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Grammar Nuggets: Enclosed Please Find a Lesson on Antiquated Phrases

Posted By Kathy Sieckman, PP, PLS-SC, ACP, Wednesday, October 26, 2016

It seems that in the legal field, it is hard to break old habits—especially in the use of antiquated phrases. One of my least favorite is “enclosed please find.” If you are enclosing something, you only need to say “enclosed is” or “enclosed are” (if you are enclosing more than one thing). That says all that you need to say. You do not need to fill up a piece of paper or an email with words for the sake of thinking you sound more intelligent when getting the point across and saving your reader time will serve the same purpose. Here are more phrases that you should stop using:

  • Above-referenced. If your communication has a “re:” line, and later in the letter you say “In the above-referenced case,” the reader has a tendency to have their eyes drift back up to the re: line and then back down to re-find their place. Instead use the re: line, but if you refer to it again, say “In the Smith v. Jones case” so your reader does not get interrupted from your message.

  • Under separate cover. If you are sending something else separately, say “I am sending you separately (or by FedEx, etc.)."

  • Please note that. This phrase is unnecessary. You do not need to ask them to note something; just tell them and they are smart enough to at least mentally make note of it.

  • I am forwarding. Saying “I am sending” says the same thing without being so formal.

  • Please do not hesitate to contact me. What you are asking them to do is to call or email you, so say “Please call me” or “Please contact me” (giving them the option for the most convenient method for them) instead.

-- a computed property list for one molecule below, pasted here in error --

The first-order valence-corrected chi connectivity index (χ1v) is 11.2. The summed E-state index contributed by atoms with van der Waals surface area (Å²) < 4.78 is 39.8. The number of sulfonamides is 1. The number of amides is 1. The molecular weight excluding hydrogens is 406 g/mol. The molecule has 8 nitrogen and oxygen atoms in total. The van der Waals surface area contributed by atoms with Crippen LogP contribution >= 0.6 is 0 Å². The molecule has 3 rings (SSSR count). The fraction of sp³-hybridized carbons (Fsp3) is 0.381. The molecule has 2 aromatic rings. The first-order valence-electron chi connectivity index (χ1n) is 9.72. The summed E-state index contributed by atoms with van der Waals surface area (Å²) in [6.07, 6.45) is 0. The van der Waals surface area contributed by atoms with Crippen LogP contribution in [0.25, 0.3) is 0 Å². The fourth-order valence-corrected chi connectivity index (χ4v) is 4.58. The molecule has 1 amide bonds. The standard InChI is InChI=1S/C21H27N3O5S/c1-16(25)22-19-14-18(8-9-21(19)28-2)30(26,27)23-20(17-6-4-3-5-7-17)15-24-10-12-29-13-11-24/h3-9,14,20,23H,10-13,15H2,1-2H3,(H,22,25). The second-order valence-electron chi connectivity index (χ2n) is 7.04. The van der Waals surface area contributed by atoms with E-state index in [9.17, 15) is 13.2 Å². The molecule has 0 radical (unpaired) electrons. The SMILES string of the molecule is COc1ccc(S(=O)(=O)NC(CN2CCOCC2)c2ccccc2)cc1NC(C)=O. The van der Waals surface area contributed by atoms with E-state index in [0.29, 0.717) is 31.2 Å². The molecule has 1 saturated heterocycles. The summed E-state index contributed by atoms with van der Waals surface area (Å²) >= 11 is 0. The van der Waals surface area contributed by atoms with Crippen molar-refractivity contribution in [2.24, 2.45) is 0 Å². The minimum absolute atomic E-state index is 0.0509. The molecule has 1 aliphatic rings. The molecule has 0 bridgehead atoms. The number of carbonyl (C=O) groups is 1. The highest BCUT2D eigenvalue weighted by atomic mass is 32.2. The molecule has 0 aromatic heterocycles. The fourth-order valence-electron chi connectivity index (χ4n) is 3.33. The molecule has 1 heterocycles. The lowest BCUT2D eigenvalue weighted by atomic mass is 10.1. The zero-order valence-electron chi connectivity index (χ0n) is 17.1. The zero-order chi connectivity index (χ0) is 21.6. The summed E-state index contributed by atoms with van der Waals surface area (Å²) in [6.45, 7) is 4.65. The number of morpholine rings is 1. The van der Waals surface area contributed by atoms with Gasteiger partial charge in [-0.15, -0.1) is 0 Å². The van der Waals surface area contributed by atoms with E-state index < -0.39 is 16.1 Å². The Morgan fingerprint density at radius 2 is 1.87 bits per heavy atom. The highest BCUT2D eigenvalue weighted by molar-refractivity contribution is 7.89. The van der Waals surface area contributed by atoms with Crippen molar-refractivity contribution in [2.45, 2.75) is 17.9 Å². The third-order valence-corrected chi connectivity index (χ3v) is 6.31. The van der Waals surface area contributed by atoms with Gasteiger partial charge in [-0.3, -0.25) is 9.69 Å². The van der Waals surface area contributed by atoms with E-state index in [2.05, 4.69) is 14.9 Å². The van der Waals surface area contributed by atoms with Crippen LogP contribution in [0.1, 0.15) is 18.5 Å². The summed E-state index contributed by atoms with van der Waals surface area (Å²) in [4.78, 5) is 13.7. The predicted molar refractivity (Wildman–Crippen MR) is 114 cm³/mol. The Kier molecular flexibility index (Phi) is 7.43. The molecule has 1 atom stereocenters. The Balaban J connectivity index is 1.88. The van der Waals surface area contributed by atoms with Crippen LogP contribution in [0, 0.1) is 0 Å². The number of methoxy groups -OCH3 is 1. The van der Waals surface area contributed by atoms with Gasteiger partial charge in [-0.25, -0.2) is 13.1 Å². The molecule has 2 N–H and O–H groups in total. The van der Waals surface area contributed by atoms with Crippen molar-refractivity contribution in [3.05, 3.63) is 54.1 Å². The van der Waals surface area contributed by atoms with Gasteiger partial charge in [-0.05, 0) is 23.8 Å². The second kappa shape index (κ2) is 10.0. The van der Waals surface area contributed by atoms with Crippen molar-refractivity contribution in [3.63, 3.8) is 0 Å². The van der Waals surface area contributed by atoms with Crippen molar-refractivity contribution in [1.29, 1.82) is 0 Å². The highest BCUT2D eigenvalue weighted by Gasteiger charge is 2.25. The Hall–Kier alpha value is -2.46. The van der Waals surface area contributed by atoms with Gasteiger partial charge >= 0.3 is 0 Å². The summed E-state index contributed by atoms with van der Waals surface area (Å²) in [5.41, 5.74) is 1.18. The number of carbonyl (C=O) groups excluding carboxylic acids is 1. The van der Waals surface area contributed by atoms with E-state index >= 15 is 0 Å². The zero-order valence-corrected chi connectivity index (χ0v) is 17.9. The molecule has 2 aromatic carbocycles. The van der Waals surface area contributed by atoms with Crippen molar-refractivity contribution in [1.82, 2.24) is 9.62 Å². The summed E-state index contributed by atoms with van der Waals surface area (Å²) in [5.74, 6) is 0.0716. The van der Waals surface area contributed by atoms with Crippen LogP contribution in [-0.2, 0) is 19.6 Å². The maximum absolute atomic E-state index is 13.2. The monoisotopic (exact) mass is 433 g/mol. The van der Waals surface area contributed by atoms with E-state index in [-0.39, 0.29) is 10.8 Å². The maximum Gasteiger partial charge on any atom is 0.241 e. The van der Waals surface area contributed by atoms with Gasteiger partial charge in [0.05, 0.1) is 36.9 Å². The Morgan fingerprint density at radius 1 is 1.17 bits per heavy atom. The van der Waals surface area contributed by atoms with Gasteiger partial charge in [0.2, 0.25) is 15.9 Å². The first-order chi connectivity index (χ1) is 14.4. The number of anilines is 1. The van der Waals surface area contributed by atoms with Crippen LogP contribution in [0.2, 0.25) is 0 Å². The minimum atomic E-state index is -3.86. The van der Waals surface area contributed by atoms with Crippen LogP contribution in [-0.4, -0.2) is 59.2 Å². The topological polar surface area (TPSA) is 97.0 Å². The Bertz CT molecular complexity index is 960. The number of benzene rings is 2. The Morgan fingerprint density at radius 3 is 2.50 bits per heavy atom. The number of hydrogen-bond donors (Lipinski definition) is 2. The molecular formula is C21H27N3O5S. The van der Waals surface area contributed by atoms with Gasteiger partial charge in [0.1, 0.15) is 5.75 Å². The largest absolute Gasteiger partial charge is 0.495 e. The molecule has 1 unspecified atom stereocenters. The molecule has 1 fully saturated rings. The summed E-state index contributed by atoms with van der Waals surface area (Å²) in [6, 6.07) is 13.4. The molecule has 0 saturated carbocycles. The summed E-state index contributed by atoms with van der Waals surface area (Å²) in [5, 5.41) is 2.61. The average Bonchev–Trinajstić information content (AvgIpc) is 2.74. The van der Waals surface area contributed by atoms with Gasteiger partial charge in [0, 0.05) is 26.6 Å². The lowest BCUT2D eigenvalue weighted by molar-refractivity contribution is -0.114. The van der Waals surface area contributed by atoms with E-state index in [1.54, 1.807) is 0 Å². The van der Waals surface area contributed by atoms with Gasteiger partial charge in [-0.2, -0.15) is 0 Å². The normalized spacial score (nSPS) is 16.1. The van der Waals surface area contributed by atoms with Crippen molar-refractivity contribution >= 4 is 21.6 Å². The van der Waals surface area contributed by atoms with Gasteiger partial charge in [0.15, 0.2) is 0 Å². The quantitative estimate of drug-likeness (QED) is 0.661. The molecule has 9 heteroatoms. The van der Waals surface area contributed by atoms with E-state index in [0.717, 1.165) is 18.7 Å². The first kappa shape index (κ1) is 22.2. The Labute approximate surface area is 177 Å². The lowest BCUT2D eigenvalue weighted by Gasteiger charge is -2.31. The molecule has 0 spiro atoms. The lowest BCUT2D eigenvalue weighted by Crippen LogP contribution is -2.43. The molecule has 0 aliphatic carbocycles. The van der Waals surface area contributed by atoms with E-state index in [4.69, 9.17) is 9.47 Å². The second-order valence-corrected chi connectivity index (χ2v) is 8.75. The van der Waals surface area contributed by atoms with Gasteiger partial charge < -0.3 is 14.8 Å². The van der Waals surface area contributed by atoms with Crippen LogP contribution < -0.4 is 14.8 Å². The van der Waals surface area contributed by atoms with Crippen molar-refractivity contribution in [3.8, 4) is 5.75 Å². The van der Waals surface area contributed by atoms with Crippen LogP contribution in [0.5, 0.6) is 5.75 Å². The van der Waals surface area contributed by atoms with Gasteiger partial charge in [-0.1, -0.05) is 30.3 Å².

• At your earliest convenience. Give a specific date or just leave this phrase out.

  • With regard to. Use “regarding” instead.

  • In the event that. It is so much simpler to say “if.”

  • Pursuant to your request. “As requested” says the same thing.

  • The undersigned. You are talking about yourself, so just say “I.”

Speak in correspondence (letters and emails) more like you would speak on the telephone and much less formally. Your clients and coworkers already know you are intelligent. Speaking in such a formal way does not make you any more intelligent.

Ease up and be less formal so your reader does not have to wade through a bunch of stuff that is unnecessary to get to your message. Make it easy for them (and you) by using less formal language in your communications.


Kathy Sieckman, PP, PLS-SC, ACP, has been a member of NALS for over 30 years, is the current President of NALS of Phoenix, and is the Vice Chair of the NALS Editorial Board. Kathy is currently the Administrator-Arizona for Sacks, Ricketts & Case in Phoenix, Arizona. Kathy earned her Associate of Applied Science degree in Legal Assisting (with distinction) from Phoenix College. In her spare time, when she is not spending time with her husband, two kids, and seven grandchildren or celebrating something with friends, Kathy writes a blog on proofreading tips at http://proofthatblog.com

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Career Corner: Understanding the Different Types of Interviews

Posted By Tashania Morris, MSHRM, ALS, CDF, CPC, Wednesday, October 26, 2016

The purpose of an interview is to find the best candidate for the position.  It is a weeding out process.  Companies use a number of different methods to achieve this.  Even with preparation, interviews can be nerve-racking because you never know what will be asked or required.  Being able to recognize the different types of interviews might help you to be better prepared.


One-on-One Interviews

Most people are familiar with this type of interview.  The interview is generally conducted with the interviewer and the candidate.  In this type of interview setting, the interviewer is interested in finding out about the candidate’s knowledge, skills, and abilities.  They may ask standard questions such as: